Received December 17, 1999
In describing carnosine among the constituents of muscle tissue in 1900, V. Gulevitsch opened the question of its real biological role. Investigation of carnosine-related phenomena occurred simultaneously with the study of its metabolic transformation within the cell. It has now been demonstrated that carnosine has the ability to protect cells against oxidative stress as well as to increase their resistance toward functional exhaustion and accumulation of senile features. Mechanisms of such protection are explained in terms of proton buffering, heavy metal chelating, as well as free radical and active sugar molecule scavenging, preventing modification of biomacromolecules and keeping their native functional activity under oxidative stress. Several carnosine derivatives are characterized by different rates of splitting by tissue carnosinase and by different biological efficiencies, thus the biological significance of enzymatic modification of carnosine during its tissue metabolism may be increased resistance of cells operating under unfavorable conditions.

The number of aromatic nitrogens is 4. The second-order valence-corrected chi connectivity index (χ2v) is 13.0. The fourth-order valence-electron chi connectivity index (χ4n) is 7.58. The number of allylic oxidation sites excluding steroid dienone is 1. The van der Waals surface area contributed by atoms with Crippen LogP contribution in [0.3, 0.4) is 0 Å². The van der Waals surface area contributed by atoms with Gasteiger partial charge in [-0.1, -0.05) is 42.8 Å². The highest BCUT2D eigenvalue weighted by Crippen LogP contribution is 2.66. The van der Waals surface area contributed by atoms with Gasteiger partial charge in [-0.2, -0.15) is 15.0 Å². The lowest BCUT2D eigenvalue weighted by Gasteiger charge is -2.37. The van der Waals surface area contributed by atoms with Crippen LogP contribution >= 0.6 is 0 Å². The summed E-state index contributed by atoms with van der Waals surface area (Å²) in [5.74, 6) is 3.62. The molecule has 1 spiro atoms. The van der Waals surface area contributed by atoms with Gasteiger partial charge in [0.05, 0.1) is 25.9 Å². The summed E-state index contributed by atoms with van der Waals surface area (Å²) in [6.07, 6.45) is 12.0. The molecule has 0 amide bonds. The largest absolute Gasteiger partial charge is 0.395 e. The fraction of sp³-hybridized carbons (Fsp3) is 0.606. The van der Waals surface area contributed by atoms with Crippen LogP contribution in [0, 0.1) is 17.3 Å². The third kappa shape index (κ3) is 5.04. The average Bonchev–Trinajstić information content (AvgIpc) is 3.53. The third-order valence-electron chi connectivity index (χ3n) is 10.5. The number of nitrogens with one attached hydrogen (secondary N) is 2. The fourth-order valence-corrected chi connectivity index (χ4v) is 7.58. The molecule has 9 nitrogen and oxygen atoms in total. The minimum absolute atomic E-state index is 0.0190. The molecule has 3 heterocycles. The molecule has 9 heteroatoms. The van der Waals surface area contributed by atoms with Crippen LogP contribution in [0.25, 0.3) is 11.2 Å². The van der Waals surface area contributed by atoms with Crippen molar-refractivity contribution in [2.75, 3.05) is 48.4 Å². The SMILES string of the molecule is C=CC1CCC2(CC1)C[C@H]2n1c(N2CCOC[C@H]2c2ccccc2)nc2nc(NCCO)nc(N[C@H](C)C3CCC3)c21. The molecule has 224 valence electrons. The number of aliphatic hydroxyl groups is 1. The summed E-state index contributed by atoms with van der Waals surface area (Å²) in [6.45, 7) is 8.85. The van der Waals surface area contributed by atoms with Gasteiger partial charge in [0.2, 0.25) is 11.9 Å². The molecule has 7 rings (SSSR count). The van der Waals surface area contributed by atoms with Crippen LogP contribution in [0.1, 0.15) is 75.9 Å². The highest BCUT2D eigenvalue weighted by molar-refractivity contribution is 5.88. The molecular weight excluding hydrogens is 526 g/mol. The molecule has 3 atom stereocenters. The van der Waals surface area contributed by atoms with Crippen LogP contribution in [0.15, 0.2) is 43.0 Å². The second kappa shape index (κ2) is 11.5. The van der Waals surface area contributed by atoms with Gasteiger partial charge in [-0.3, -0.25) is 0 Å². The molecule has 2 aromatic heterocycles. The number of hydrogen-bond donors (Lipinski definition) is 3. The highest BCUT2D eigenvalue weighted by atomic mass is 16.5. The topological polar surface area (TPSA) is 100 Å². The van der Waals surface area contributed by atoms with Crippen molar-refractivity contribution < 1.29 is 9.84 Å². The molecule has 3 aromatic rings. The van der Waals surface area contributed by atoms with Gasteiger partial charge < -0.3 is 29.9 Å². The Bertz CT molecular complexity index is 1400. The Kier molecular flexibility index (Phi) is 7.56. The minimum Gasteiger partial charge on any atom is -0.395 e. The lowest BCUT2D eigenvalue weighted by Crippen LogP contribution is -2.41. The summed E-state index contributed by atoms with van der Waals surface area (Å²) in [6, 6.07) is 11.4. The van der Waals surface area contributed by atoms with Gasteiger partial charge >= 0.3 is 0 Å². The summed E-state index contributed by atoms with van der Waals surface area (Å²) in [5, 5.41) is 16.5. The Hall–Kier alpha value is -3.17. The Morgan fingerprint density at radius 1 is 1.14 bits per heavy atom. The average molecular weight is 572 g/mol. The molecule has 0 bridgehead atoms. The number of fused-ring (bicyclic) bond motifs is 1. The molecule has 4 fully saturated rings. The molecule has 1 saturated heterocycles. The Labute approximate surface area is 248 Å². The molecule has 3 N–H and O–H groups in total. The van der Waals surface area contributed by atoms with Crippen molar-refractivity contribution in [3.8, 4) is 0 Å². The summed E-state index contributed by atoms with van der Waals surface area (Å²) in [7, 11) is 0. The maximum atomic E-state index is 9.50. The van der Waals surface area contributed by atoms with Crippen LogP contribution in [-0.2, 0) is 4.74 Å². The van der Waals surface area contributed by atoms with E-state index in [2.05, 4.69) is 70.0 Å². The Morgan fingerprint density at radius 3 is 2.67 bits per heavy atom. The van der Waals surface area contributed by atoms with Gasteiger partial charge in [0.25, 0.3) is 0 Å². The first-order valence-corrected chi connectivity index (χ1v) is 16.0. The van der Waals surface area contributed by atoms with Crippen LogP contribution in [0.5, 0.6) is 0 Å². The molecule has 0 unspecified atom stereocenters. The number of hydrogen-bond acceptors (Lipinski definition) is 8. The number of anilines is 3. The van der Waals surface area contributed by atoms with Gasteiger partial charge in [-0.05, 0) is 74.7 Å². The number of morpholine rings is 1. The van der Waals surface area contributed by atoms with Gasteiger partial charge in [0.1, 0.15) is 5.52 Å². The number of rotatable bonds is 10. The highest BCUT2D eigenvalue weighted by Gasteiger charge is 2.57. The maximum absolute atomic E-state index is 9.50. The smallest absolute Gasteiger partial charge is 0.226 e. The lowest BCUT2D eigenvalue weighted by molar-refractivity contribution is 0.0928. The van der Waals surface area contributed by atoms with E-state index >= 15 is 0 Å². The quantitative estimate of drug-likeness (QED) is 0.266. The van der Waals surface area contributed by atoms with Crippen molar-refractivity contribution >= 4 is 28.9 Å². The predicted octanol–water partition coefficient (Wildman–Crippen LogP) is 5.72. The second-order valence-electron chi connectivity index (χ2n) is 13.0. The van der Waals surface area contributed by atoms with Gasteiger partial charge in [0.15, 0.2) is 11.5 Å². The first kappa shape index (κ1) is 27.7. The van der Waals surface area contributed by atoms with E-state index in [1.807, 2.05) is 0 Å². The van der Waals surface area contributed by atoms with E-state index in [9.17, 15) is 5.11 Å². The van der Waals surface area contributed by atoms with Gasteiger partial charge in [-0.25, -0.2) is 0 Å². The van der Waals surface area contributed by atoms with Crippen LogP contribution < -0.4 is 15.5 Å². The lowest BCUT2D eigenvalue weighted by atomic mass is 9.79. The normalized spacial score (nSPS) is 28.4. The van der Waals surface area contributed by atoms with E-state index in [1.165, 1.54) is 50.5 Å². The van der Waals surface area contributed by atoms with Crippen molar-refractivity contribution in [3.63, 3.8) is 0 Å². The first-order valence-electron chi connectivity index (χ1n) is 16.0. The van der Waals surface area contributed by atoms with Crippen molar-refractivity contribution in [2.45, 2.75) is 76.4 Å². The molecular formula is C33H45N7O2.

KEY WORDS: carnosine, metabolic transformation, excitable tissues, oxidative stress, mobile proton buffer, cellular antioxidants